Detection of targets distributed randomly in space is a task common to both robotic and biological systems. Lévy search has previously been used to characterize T cell search in the immune system. We use a robot swarm to evaluate the effectiveness of a Lévy search strategy and map the relationship between search parameters and target configurations. We show that the fractal dimension of the Lévy search which optimizes search efficiency depends strongly on the distribution of targets but only weakly on the number of agents involved in search. Lévy search can therefore be tuned to the target configuration while also being scalable. Implementing search behaviors observed in T cells in a robot swarm provides an effective, adaptable, and scalable swarm robotic search strategy. Additionally, the adaptability and scalability of Lévy search may explain why Lévy-like movement has been observed in T cells in multiple immunological contexts.
Inspired by my experiences in archives and research fields in Northern Nigeria, this essay analyzes four overlapping phenomena: archival fragmentation, the politicization of data and research transactions, the proliferation of memoirs and other texts of self-representation, and the question of sensing the African past beyond the recognized oral, written, and ethnographic corpus. At once familiar and novel, these trends present both problems and possibilities for historians of postcolonial Africa, and need to be negotiated carefully. I propose, in preliminary terms, that a complementary methodology of what I call sensing is not only possible but necessary if we want to fully capture the pace and flavor of postcolonial African experiences.
When Paul asks for the incestuous man at Corinth to be handed over to Satan is he calling for mere physical expulsion from the community or is he calling for something more? We argue in this paper that the nature of the man's offense—i.e., an ostentatious display of sexual immorality that also receives theological justification from the perpetrator—demanded a harsher sentence beyond mere physical exclusion. Drawing on the book of Job, we show that the disciplinary practice Paul advocates in 1 Corinthians 5 is a spiritual practice that aims to remove the spiritual protection enjoyed by the incestuous man while he remained in the body of Christ, thereby exposing him to Satan's attacks. Paul's hope was that the affliction suffered by the man at the hands of Satan as a result of this exposure would lead to his repentance and ultimate salvation.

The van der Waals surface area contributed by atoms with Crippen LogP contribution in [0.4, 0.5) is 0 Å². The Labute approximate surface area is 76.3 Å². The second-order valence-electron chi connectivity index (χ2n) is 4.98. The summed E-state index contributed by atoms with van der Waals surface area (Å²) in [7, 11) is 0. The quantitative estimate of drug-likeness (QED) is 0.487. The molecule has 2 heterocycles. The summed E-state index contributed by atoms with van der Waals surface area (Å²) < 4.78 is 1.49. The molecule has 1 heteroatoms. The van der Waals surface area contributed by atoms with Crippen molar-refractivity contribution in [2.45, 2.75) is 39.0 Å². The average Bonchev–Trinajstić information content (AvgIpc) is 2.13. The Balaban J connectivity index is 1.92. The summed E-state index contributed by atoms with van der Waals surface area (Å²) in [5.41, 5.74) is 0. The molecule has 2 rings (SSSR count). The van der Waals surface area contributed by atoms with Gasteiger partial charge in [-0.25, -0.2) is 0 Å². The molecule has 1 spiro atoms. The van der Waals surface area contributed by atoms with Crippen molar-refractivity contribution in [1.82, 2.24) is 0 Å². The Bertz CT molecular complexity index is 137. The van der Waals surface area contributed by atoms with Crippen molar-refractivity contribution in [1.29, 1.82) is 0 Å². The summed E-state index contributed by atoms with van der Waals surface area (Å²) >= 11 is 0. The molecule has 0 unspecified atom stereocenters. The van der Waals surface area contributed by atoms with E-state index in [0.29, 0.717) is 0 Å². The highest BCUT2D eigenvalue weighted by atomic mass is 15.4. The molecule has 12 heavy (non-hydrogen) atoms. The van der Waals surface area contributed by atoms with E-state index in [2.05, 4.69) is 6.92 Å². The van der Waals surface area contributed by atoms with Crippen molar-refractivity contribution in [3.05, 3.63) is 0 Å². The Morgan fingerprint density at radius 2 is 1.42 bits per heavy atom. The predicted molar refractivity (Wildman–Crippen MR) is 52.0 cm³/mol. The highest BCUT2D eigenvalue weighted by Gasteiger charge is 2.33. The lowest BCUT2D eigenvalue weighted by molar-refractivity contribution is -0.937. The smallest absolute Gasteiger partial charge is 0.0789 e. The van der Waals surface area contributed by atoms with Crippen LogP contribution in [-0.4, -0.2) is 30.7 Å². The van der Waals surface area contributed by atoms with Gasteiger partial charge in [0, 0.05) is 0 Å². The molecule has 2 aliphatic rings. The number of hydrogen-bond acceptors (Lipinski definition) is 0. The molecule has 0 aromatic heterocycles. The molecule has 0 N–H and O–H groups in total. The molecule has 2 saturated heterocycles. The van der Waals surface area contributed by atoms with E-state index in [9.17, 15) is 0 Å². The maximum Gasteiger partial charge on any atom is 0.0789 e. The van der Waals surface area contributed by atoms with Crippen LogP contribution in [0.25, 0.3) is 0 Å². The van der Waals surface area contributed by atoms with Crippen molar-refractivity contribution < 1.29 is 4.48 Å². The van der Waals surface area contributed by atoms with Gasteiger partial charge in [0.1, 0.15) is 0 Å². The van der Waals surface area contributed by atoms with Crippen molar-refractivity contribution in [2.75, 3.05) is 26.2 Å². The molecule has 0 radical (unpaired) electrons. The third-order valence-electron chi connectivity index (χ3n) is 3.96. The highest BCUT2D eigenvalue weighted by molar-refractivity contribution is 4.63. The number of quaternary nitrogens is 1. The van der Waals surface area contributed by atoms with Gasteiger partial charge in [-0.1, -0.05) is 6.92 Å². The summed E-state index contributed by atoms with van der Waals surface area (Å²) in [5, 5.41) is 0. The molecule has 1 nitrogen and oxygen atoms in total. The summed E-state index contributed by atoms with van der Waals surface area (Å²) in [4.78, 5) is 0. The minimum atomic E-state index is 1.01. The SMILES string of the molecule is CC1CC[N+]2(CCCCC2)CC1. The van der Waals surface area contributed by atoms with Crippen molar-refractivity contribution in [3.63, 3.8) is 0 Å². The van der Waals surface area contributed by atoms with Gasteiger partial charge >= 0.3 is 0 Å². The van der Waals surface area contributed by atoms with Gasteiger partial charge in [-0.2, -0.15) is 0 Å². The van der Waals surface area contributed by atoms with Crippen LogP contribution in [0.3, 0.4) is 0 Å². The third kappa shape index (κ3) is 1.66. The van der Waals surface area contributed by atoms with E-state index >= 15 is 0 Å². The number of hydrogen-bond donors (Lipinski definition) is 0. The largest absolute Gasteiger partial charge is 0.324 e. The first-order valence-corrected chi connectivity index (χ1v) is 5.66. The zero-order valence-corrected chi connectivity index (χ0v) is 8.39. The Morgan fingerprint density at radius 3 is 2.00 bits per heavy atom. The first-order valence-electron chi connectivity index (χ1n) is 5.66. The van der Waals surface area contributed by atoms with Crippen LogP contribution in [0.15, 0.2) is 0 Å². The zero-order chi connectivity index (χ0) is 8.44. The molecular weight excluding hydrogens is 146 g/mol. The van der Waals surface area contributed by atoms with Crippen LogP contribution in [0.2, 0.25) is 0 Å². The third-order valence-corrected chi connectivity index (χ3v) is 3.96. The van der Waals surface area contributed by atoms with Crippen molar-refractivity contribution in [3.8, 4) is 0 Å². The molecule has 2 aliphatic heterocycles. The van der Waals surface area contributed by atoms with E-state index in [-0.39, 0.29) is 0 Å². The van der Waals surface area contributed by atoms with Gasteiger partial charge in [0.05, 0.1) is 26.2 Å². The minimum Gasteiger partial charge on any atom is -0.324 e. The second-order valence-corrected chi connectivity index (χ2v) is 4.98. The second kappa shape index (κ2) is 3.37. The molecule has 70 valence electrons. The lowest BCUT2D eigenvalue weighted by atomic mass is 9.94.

This article examines the textual arguments offered for and against the reading Jesus Barabbas in Matthew 27.16–17. While siding with the position that the longer reading, Jesus Barabbas, stood in the original text of Matthew's Gospel, this article argues against the tendency of scholars to deduce from the longer reading that a historical figure called ‘Jesus’ with the patronymic ‘Barabbas’ was released by Pilate, and that this man's name was suppressed by Christian tradition out of reverence for the name Jesus.
Using 0.5 ps pulses of 5.9 eV light to excite electron-hole concentrations varied up to 2x1020 e-h/cm3 corresponding to energy deposition within electron tracks, we measure dipole-dipole quenching rate constants K2 in SrI2 and CsI. We previously reported determination of K2 directly from the time dependence of quenched STE luminescence in CsI. The nonlinear quenching rate decreases rapidly within a few tens of picoseconds as the host excitation density drops below the Förster threshold. In the present work, we measure the dependence of integrated light yield on excitation density in the activated scintillators SrI2:Eu2+ and CsI:Tl+. The “z-scan” method of yield vs. irradiance is applicable to a wider range of materials, e.g. when the quenching population is not the main light-emitting population. Furthermore, because of using an integrating sphere and photomultiplier for light detection, the signal-to-noise is substantially better than the time-resolved method using a streak camera. As a result, both 2nd and 3rd orders of quenching (dipole-dipole and Auger) can be distinguished. Detailed comparison of SrI2 and CsI is of fundamental importance to help understand why SrI2 achieves substantially better proportionality than CsI in scintillator applications. The laser measurements, in contrast to scintillation, allow evaluating the rate constants of nonlinear quenching in a population which has small enough spatial gradient to suppress the effect of carrier diffusion.
To describe the implementation of an institution-wide, multiple-step intervention to curtail the epidemic spread of carbapenem-resistant Klebsiella pneumoniae (CRKP).
Consecutive intervention analyses.
Patients and Setting.
All patients admitted to a 775-bed tertiary care medical center in Jerusalem, Israel, from 2006 through 2010.
The effects of 4 interventions were assessed: (1) a policy of isolation for patients colonized or infected with CRKP in single rooms, which was started in March 2006; (2) cohorting of CRKP patients with dedicated nursing staff and screening of patients neighboring a patient newly identified as a carrier of CRKP, which was started in March 2007; (3) weekly active surveillance of intensive care unit patients, which was started during August 2008; and (4) selective surveillance of patients admitted to the emergency department, which was started in March 2009. Interrupted regression analysis and change-point analysis were used to assess the effect of each intervention on the CRKP epidemic.